One of the great bonuses of the digital world is the ease with which we can share knowledge, stories, and best practices with one another. The other day at lunch, we realized that we were sitting across from a rich repository of all three. His name is Steve Morriss, and he’s the founder of CtL. We think you’ll be as inspired by him as we are, and if you happen to be an entrepreneur, take note.
Steve Morriss: An Entrepreneur’s Story
The best first thing to understand about Steve Morriss is his credo: “Simplicity is the ultimate sophistication.” The motto, although borrowed from Leonardo Da Vinci, perfectly fits Steve’s Aussie openness and his straightforward entrepreneurial ethos.
“My work is my life and I love it, “ Steve says. “I am motivated by a combination of primal instincts like food for family, shelter, setting a good example, and my connection to community and planet. It’s simple. Our current trajectory of climate change and consumption is not sustainable, and I want to contribute where I can do the most good, both in creating jobs and in solving environmental challenges.”
Straightforward doesn’t preclude imagination, and Steve is walking, talking proof of that. Close the Loop was a bright idea born of equal parts imagination and common sense.
“Thoughts are very powerful,” Steve says. “A business idea can start with a single random thought. That was the case with CtL. I clearly remember nurturing the thought and massaging and building its scope in my mind. I would consciously come back and exercise the idea from all angles until it became a physical thing, starting with a working title, a brand, a series of meetings, a legal structure, and so on.”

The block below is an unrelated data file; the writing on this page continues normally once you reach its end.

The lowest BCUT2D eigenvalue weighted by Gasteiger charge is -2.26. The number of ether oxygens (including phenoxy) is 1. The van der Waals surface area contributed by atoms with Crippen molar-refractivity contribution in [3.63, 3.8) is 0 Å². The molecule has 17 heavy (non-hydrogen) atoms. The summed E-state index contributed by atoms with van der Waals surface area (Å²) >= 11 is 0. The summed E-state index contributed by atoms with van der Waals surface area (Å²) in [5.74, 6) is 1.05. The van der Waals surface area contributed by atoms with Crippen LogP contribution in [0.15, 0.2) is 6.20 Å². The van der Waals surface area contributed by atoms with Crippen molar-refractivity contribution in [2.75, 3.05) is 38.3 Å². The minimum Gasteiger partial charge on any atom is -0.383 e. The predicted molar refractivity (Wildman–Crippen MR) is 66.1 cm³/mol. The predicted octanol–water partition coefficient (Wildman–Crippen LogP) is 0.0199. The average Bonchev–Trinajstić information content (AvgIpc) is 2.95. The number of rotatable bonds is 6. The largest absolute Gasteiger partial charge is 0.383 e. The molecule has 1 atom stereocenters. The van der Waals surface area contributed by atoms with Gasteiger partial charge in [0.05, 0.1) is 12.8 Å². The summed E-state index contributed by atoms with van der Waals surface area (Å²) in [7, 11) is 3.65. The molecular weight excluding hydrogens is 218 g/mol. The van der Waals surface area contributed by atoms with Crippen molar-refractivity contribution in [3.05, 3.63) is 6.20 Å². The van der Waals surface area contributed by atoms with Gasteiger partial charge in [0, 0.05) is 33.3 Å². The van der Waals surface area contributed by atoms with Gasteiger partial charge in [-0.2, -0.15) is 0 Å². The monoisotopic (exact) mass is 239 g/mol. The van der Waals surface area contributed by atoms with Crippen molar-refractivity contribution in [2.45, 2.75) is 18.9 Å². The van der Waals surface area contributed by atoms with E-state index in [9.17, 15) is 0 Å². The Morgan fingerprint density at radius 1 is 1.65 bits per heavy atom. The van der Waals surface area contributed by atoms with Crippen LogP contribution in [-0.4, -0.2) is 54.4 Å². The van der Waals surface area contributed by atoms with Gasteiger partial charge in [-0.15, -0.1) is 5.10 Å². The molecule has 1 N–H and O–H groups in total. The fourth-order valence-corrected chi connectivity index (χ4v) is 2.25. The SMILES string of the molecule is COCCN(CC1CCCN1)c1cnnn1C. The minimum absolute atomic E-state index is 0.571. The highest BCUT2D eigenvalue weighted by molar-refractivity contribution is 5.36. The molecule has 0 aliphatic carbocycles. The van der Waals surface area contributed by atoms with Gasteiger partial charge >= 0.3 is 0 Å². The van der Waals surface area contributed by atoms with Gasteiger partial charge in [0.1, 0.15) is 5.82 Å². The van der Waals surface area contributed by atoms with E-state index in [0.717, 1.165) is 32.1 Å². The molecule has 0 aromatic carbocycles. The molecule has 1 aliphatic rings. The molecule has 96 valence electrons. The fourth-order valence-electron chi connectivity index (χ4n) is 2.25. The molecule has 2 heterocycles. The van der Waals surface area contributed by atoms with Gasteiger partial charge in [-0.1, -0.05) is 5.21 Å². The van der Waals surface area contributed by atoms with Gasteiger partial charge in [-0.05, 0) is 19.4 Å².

If you’re guessing that Steve is not your typical entrepreneur, you’re right. “Making a million to get bought out,” was never at the top of his to-do list. Born in Melbourne, Australia, Steve earned technical qualifications in civil drafting, but the creative challenge of entrepreneurship was always a life driver. He bought and sold small businesses alone and with family members. “My strength,” he reflects, “comes from a combination of vision, determination, and passion for collaboration.”
Starting from scratch in the USA in 2007 – Dean Vukovic, current Business Development Director.
The CtL Story
The idea for CtL, as Steve tells it, came from a USP (unique selling proposition) he developed in a previous family business, National Toner & Ink. “We were losing our best customers to lower-cost suppliers, so we offered to take back and recycle everything we supplied. This was a very novel idea back in the late 90’s, but for our best customers, the progressive education sector, it worked a treat. Not only did we keep those customers, we proved what many considered a fallacy—that customers will indeed choose ‘the environment,’ as we called it back then, over lower-cost options.”
The volumes of empty cartridges and bottles the company collected started to grow, and it soon became obvious that manual separation of plastics and metals for recycling would never be viable for such a complex waste stream. “Then came the ‘ah-ha’ moment,” Steve remembers, “when the thought popped up that the large multinational printer and copier companies would value a service that collected empty cartridges from their customers. Furthermore, if I could get them to cooperate, we could create a game-changing model of industry-wide, cooperative, and voluntary product stewardship.”